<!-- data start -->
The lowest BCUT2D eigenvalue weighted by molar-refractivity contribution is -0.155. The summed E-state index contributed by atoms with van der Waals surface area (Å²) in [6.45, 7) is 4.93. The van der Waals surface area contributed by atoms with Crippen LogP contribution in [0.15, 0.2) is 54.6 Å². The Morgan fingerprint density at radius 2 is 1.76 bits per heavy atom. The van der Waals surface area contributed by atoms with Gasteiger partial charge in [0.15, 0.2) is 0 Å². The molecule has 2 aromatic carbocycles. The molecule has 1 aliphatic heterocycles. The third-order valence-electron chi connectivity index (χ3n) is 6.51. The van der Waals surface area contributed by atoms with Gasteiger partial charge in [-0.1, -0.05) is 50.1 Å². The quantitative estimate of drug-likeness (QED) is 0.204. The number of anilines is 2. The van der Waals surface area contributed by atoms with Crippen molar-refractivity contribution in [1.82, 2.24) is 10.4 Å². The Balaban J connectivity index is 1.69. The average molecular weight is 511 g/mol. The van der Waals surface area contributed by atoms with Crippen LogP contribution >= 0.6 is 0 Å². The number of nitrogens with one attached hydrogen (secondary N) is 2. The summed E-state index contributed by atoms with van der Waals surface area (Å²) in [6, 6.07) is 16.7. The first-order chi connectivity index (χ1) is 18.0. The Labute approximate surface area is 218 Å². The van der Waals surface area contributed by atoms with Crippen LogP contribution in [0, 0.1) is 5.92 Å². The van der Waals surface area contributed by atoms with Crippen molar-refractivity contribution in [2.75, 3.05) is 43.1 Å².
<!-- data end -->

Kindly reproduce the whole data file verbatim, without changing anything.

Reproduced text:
The lowest BCUT2D eigenvalue weighted by molar-refractivity contribution is -0.155. The summed E-state index contributed by atoms with van der Waals surface area (Å²) in [6.45, 7) is 4.93. The van der Waals surface area contributed by atoms with Crippen LogP contribution in [0.15, 0.2) is 54.6 Å². The Morgan fingerprint density at radius 2 is 1.76 bits per heavy atom. The van der Waals surface area contributed by atoms with Gasteiger partial charge in [0.15, 0.2) is 0 Å². The molecule has 2 aromatic carbocycles. The molecule has 1 aliphatic heterocycles. The third-order valence-electron chi connectivity index (χ3n) is 6.51. The van der Waals surface area contributed by atoms with Gasteiger partial charge in [-0.1, -0.05) is 50.1 Å². The quantitative estimate of drug-likeness (QED) is 0.204. The number of anilines is 2. The van der Waals surface area contributed by atoms with Crippen molar-refractivity contribution in [1.82, 2.24) is 10.4 Å². The Balaban J connectivity index is 1.69. The average molecular weight is 511 g/mol. The van der Waals surface area contributed by atoms with Crippen LogP contribution >= 0.6 is 0 Å². The number of nitrogens with one attached hydrogen (secondary N) is 2. The summed E-state index contributed by atoms with van der Waals surface area (Å²) in [6, 6.07) is 16.7. The first-order chi connectivity index (χ1) is 18.0. The Labute approximate surface area is 218 Å². The van der Waals surface area contributed by atoms with Crippen LogP contribution in [0, 0.1) is 5.92 Å². The van der Waals surface area contributed by atoms with Crippen molar-refractivity contribution in [2.75, 3.05) is 43.1 Å².